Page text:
What are your go-to teaching resources for making Shakespeare fun and accessible for your students?


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Being an Ally

Recently I experienced my first professional development day. I’ve been led to believe that PD’s can be pretty hit or miss… usually more miss. Luckily, we had a fabulous and important training from Missy and Nic at the Masschusetts Department of Elementary and Secondary Education’s Safe Schools Program. The Safe Schools Program for LGBTQ Students “provides training, technical assistance, and professional development to school administrators and staff on topics related to gender identity, sexual orientation, and school climate” (DESE).

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The adorable and handy Genderbread Person introduced to us by Missy and Nic. Image source: itspronouncedmetrosexual.com

They talked with us for a full two hours about what it means to create a safe, welcoming school environment for LGBTQ students. We discussed topics like gender identity, sexual orientation, and biological sex at birth, and the differences among the three. But before speaking with us, Missy and Nic had previously spoken with some of the student leaders of the LGBTQ population at the school about who among the faculty and administration they felt to be allies and why.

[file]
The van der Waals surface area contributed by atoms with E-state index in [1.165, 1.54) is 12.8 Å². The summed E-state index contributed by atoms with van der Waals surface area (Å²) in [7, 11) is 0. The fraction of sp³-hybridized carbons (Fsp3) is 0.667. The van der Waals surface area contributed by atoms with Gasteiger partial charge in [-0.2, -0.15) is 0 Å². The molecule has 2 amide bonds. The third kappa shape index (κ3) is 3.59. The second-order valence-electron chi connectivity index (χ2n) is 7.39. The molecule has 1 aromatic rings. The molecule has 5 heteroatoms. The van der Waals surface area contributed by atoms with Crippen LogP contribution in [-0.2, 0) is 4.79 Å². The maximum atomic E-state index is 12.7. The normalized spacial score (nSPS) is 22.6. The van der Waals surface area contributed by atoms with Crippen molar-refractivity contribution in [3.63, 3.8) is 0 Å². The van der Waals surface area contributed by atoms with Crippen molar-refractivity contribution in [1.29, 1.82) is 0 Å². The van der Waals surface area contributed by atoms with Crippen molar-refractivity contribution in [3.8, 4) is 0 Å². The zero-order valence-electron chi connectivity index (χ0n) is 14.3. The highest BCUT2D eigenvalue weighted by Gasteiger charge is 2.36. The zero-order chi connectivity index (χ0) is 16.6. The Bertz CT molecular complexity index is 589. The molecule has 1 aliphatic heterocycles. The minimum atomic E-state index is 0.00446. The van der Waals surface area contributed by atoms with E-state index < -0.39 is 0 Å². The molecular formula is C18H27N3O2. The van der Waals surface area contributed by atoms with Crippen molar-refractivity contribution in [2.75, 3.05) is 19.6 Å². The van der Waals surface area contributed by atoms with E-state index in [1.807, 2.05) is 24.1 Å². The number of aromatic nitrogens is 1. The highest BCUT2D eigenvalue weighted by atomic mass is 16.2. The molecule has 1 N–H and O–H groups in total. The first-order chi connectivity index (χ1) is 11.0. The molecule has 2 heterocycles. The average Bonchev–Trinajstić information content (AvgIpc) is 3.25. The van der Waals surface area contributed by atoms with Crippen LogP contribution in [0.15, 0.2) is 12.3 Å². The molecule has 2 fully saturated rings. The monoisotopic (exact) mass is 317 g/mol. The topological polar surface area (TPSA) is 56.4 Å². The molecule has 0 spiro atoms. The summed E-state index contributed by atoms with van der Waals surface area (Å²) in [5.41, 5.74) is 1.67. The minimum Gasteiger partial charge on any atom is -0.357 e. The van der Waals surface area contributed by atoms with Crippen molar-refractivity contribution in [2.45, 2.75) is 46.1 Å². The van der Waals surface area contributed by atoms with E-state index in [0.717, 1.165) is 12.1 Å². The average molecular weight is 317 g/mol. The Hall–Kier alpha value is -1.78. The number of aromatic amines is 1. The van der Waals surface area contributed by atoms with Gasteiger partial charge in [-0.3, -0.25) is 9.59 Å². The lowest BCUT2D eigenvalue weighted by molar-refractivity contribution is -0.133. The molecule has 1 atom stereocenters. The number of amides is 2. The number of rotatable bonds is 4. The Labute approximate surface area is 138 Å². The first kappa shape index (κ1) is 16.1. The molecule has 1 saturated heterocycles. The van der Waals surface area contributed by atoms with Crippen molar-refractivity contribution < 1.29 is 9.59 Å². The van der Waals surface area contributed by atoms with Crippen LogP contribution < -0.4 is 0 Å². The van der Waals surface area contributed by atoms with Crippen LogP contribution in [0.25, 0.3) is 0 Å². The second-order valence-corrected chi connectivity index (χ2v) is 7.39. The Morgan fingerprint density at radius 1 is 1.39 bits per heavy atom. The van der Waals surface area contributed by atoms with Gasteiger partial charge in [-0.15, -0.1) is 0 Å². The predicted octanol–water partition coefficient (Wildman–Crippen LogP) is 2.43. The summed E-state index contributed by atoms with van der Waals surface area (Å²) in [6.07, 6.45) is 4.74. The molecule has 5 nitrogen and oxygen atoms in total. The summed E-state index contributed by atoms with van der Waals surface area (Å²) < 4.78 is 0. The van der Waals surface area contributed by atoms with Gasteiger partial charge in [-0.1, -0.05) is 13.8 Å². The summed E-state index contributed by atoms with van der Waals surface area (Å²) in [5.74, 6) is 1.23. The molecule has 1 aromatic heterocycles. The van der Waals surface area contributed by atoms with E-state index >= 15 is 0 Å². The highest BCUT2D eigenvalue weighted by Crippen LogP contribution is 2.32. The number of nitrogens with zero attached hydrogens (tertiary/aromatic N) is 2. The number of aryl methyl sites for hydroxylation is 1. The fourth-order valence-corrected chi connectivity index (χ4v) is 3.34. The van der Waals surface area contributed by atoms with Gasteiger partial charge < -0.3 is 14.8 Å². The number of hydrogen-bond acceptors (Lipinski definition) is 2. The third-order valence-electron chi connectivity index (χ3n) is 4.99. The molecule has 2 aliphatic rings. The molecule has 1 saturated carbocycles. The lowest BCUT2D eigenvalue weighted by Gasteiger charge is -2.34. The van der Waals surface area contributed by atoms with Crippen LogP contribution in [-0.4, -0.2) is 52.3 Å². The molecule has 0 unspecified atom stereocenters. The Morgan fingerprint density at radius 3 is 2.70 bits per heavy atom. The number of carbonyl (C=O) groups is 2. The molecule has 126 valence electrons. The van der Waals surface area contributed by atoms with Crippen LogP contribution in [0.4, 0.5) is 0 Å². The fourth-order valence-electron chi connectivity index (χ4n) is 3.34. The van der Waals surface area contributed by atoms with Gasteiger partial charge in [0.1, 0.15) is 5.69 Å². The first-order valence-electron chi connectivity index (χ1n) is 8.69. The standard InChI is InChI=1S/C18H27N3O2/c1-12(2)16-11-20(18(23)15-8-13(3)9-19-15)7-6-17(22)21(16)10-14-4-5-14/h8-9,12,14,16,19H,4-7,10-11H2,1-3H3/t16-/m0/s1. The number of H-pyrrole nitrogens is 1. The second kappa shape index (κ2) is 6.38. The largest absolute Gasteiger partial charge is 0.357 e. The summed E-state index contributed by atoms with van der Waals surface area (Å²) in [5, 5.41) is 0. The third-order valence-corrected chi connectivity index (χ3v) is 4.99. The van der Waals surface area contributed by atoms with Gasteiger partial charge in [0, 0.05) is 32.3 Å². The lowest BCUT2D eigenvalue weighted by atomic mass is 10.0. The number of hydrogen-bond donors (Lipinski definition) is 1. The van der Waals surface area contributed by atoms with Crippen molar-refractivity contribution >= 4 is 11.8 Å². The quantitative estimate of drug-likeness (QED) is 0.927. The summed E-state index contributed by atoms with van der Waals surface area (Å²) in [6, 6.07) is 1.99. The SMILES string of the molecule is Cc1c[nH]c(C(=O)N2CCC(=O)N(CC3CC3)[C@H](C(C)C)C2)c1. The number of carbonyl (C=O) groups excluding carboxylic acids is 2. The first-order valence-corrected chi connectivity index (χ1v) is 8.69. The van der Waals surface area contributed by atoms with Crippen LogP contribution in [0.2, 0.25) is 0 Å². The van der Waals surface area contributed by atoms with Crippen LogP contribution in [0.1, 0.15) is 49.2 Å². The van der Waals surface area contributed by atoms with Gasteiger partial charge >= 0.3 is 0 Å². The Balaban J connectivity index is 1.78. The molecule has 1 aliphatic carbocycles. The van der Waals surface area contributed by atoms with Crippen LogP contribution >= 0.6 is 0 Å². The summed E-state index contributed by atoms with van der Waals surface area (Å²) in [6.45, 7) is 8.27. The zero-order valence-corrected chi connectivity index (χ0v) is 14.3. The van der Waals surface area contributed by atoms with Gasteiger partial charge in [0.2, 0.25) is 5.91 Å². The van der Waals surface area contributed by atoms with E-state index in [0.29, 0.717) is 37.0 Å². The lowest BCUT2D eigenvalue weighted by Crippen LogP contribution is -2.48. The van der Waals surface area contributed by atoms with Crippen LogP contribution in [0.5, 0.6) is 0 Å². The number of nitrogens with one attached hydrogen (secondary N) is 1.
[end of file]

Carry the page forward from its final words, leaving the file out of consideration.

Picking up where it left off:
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Image source: cafepress.com

So what does it mean to be an ally? Well, according to our student leaders, it means first and foremost being willing to speak up about being an ally. Students most trusted faculty whom they felt respected them, had their backs, and talked openly about issues of gender identity and sexual orientation. In some ways, being an ally means naming yourself as an ally, so students know they can come to you when they need to.

LGBTQ students also consider teachers allies when they inquire about and do their best to abide by students’ chosen pronouns and/or names. It’s a small linguistic adjustment, to refer to someone by their chosen pronouns, but Nic spoke passionately about how much it means to him when people make the effort, and how hurtful it can be when they get it wrong, even inadvertently.

And finally, Missy and Nic touched on how important it is to not violate a student’s privacy, whether in speaking to another faculty member, another student, or that student’s parents or guardians. As teachers, we should always assume that what we discuss with an LGBTQ student is confidential (barring any other concerns for health or safety) and not share it with others without that student’s consent.